That’s just the last stanza. You can read the full poem at Scrapbook.com.
You see, my family’s hearts are my priority.
There’s always going to be a mess somewhere in my house, and if I spend my days battling dirt, I’m not pouring into the four little people God gave me to raise.
If I dedicate my life to keeping a house clean, then I will feel like a failure until my kids are grown and then, I will feel like a failure because I missed the chance to be a mom because I was too busy being a maid.
I’ve felt a distinct calling on my life to love my husband well and raise my kids to love Jesus and serve others.
I’ve never felt a calling on my life to make sure that the sheets are ironed before they go on the bed or to clean out from behind the refrigerator every Saturday (both are things I know real life people do).
Now, please don’t think we live in a dirty home.
We clean our house daily.
The kids do chores and clean up after meals.
I sweep at least three times a day and usually more.
We do at least one load of laundry all the way from dirty in the hamper to clean in the baskets on their shelf (we sold all of our dressers).
I usually load and start the dishwasher every night before bed because I like to wake up to a clean kitchen. (I start it again in the morning in the event of a Cheerio’s mishap.)
But some nights I don’t.
Some nights, I go to the kitchen to clean it and my husband wants to spend time with me, so I leave the dirty dishes in the sink.
And then I wake up in the morning and do them over the course of breakfast and morning school work with the kids. And although it makes for a more stressful morning, it also makes my marriage stronger. Because in this season of life, we have to do our best to not just find joy, but to create it. And sometimes eating popcorn and watching tv together in bed creates way more joy than waking up to a clean kitchen. My husband knows that I like waking up to a clean kitchen, but he also knows that I love spending time with him way more than I love an empty sink.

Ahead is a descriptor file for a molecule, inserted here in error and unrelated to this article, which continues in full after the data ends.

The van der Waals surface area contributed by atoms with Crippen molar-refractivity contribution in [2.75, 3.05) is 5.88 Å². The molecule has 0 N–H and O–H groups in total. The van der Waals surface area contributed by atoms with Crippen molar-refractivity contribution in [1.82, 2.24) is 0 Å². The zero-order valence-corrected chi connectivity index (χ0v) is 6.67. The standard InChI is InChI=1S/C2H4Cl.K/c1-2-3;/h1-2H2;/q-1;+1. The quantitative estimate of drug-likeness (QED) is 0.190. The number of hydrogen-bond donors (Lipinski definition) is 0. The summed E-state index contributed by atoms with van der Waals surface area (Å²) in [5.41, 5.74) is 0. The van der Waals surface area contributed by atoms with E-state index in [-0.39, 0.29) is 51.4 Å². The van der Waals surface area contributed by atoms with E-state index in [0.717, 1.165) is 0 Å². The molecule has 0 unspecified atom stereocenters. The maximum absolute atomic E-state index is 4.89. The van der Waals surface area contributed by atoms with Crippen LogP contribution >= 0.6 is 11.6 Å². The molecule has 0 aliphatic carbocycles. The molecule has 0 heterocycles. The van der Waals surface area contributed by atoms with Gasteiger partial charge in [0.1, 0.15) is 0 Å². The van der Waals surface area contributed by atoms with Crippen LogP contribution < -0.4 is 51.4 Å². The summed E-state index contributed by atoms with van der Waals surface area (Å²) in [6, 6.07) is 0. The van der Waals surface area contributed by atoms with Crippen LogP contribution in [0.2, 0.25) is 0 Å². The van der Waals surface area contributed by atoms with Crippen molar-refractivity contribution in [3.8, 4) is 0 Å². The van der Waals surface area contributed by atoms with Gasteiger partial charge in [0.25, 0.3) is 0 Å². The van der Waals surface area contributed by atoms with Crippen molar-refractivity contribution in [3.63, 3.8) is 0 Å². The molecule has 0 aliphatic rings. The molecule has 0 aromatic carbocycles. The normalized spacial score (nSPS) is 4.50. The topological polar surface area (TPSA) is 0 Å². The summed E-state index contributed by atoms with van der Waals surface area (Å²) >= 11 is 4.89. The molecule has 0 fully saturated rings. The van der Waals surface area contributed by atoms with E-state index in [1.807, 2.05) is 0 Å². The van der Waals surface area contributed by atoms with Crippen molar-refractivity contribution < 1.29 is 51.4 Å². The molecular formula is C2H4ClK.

And that’s the thing about being committed to home making.
It’s very title shows that making a home is your priority.
I’d rather be known as a disciple maker or a homeschooler, a pastor’s wife, or even just a stay at home mom.
Because at least then, people would hear that my priority is on my role as a parent, not my occupation with my house.
If your title is home maker, then it’s a slippery slope to letting appearance of the home come before the shaping of your kid’s heart.
Here’s what I mean – when I decide that we have to get the kitchen totally cleaned because we’re having guests over or whatever, I get focused on completing that task.
Then, I get frustrated by my kids acting like kids.
Then, I often end up speaking in a harsh tone or yelling.
And if the priority is to clean the house, then that behavior becomes justifiable.
I had to yell to get his attention over the vacuum.
I used that tone because she wouldn’t obey and take out the trash.
If I view myself as a homemaker, then when people come into my home, they are judging my ability to do my primary occupation based on the cleanliness of my home.
So if I can just keep everything clean, then I’ve succeeded.
Never mind that that’s an impossible task with four kids at home.
But if I could somehow teach them to clean better or make fewer messes or whatever then I will have successfully raised the next generation of janitors.
Every mother’s dream, right?
So, for now, my kids and I will be working on school work, memorizing scriptures, serving others, or making craft projects out of paint color samples and pipe cleaners because my kids love craft projects.
And I love the idea of them looking back on their childhood and remembering how they were free to create and make messes rather than remembering me hovering with a broom waiting to sweep up all the paper scraps lest our house look less than perfect.
I’m not a homemaker, so please don’t call me that.
I’m too busy being a disciple maker to be overly concerned about the state of my home.
We’d love to hear your opinion! Do you mind being called a homemaker? Tell us why in the comments!